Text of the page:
Japan, one of the largest importing markets for U.S. corn, told the USDA directly that the plan "may have a significant impact on international trade." In particular, Japan said it wanted to know if USDA's Aphis would take action if it found a "low level" of unapproved biotech traits in grains or oilseeds being exported. Aphis has not yet answered Japan, one of the largest buyers of U.S. grains and oilseeds, said Aphis spokeswoman Rachel Iadicicco. But a Japanese government official, who asked not to be named in this story, said both governments continue to negotiate how to handle trade when unapproved biotech enters feed and food supplies. Japanese consumers, the official said, are extremely "sensitive" to the issue. Concerns that unapproved biotech traits may be hidden among the millions of tons of corn, soybeans, wheat and rice imported from the U.S have been stoked in recent years by several occurrences where commercial seed and grain supplies here have been contaminated and some of that contamination has made it overseas. Dow AgroSciences in February 2008 reported discovering traces of an unapproved biotech material in three lines of corn seeds. The USDA said the unapproved biotech seed was plantedon about 53,000 acres of U.S. farm land in 2007. In August 2006, an experimental rice developed by Bayer CropScience, a division of Bayer AG (BAYRY), somehow made it into supplies of non-biotech rice. Exports to Europe dried up immediately after traces of the unapproved rice were found in Germany, Italy and other countries. In March 2007, another of Bayer's unapproved rice was found in BASF AG's (BASFY) non-biotech rice. Almost immediately, Mexico began detaining shipments of U.S. rice at its border. Switzerland's Syngenta AG (SYT) revealed in March 2005 that it inadvertently sold unapproved Bt10 corn seed instead of the approved Bt11 to U.S. farmers who planted it on 37,000 acres from 2001 through 2004. In June 2005, Japan discovered corn it had bought from the U.S. was contaminated with the unapproved Bt10 trait. Steve Hensley, regulatory affairs director for the USA Rice Federation, told the USDA in a letter that there should be stricter confinement rules for experimental biotech crop field trials. He also noted that foreign countries are far quicker to shut down imports because of a contamination than the U.S. is on imports. USA Rice, Hensley said, "cannot fathom, under the restrictions imposed upon U.S. rice for the low-level presence of a GE event in our export supply, why the agency would suggest that we unilaterally allow those same countries to ship to the United States low-level amounts of traits that have not been rigorously tested and approved in the U.S."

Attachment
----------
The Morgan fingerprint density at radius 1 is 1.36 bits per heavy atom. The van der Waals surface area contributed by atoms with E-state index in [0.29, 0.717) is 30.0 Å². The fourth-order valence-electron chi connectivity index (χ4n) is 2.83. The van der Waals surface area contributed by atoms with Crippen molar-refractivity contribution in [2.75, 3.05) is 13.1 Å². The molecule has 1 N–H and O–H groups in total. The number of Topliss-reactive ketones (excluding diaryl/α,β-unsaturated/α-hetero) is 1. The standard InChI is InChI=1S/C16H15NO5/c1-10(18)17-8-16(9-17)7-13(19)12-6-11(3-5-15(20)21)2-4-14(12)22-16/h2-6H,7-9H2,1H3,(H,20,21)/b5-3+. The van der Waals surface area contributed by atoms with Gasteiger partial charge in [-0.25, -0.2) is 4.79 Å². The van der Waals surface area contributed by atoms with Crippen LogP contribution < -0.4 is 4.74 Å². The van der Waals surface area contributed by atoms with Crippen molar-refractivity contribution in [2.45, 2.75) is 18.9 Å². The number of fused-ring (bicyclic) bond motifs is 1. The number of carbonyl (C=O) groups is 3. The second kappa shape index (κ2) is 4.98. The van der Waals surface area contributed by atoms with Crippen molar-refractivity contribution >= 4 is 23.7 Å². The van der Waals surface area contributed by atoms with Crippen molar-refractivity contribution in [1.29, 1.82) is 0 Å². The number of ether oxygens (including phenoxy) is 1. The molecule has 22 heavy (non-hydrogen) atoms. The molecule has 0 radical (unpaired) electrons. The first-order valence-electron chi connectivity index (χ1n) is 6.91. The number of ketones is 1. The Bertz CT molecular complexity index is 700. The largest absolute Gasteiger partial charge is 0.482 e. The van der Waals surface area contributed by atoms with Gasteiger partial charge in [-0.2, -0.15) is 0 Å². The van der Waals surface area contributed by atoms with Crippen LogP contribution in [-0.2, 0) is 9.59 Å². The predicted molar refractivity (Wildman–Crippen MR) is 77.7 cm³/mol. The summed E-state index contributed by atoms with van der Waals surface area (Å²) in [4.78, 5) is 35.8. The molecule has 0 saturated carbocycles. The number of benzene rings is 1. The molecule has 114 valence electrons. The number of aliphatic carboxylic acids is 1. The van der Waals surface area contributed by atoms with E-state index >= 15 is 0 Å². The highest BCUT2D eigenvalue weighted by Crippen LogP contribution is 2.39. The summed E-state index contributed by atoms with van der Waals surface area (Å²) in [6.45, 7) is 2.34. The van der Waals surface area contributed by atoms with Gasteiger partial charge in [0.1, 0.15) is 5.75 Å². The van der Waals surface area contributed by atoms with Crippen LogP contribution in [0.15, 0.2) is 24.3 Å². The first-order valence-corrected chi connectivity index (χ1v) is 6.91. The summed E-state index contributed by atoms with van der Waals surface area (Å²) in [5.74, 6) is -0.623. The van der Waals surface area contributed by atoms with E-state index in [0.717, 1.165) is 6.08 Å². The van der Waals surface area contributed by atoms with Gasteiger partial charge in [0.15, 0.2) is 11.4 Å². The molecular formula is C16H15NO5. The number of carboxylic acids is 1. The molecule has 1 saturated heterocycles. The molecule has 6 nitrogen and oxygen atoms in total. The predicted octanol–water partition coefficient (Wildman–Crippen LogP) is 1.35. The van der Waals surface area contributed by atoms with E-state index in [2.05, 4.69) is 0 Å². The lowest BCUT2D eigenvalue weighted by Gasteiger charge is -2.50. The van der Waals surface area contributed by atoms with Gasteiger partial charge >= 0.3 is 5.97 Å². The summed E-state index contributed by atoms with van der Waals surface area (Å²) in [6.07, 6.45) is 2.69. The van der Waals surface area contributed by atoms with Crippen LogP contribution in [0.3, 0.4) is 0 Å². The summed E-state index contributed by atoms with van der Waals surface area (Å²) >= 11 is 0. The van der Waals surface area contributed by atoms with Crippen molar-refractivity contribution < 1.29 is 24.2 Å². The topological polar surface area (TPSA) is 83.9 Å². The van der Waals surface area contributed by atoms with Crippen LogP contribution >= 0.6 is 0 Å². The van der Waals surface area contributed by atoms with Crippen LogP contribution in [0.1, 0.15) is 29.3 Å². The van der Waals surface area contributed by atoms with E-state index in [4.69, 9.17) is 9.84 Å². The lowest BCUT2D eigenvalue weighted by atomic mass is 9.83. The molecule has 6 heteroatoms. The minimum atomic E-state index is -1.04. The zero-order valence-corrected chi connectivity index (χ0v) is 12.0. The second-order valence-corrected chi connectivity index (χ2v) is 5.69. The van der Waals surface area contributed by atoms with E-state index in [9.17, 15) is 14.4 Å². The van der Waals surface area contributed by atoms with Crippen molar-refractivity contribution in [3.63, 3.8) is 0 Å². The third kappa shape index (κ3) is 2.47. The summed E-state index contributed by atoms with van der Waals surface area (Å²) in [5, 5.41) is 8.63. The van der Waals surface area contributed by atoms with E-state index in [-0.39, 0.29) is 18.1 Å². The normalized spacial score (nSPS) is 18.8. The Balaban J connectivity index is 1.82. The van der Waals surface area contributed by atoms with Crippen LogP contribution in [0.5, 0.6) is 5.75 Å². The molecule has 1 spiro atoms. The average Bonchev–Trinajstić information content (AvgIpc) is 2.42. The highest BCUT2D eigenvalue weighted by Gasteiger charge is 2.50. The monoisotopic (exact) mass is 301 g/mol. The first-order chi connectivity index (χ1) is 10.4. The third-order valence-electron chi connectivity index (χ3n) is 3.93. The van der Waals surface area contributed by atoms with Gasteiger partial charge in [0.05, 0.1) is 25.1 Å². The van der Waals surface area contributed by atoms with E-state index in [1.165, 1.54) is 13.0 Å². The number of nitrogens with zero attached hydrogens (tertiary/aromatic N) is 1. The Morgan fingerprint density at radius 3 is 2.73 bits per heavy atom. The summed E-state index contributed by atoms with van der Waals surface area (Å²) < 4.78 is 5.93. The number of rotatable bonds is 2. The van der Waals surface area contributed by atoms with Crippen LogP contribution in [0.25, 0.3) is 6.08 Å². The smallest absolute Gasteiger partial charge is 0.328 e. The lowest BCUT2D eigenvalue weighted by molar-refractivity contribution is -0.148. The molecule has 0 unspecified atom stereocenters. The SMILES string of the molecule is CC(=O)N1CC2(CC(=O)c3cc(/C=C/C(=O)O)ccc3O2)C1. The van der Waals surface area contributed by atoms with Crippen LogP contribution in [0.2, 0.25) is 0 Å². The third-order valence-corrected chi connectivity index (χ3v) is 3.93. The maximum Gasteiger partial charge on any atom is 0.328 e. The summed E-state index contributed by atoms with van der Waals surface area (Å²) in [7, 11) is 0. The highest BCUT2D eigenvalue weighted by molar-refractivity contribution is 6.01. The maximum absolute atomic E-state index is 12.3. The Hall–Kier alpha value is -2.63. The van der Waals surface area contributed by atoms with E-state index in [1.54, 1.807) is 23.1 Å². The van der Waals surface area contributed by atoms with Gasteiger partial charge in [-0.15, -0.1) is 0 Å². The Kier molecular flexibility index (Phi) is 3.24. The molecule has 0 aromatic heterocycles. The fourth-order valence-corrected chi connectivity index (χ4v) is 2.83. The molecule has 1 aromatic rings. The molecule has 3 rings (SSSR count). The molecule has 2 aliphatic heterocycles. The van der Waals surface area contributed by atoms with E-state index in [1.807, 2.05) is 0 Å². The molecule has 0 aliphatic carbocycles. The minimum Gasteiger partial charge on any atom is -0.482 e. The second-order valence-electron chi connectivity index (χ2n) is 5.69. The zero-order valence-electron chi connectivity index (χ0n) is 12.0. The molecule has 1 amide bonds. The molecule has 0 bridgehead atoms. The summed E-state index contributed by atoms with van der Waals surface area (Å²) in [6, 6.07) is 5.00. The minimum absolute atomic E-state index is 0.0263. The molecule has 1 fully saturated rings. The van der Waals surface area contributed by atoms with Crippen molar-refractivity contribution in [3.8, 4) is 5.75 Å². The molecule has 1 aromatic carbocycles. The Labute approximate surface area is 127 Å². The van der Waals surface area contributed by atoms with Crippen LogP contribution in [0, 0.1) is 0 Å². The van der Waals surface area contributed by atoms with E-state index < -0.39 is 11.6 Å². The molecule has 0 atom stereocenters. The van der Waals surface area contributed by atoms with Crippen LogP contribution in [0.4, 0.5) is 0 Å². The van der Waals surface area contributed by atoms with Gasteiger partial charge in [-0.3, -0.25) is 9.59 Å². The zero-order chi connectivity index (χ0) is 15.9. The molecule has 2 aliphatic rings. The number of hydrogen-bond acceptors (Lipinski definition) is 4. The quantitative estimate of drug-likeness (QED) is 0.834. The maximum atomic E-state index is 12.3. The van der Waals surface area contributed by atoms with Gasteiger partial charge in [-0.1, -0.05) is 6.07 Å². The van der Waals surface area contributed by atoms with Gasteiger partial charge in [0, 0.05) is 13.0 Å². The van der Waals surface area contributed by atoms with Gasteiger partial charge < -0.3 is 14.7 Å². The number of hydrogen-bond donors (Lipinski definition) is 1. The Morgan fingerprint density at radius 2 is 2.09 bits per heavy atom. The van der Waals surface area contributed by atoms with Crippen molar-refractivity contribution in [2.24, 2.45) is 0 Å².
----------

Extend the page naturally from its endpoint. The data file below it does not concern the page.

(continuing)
Reason Not To Act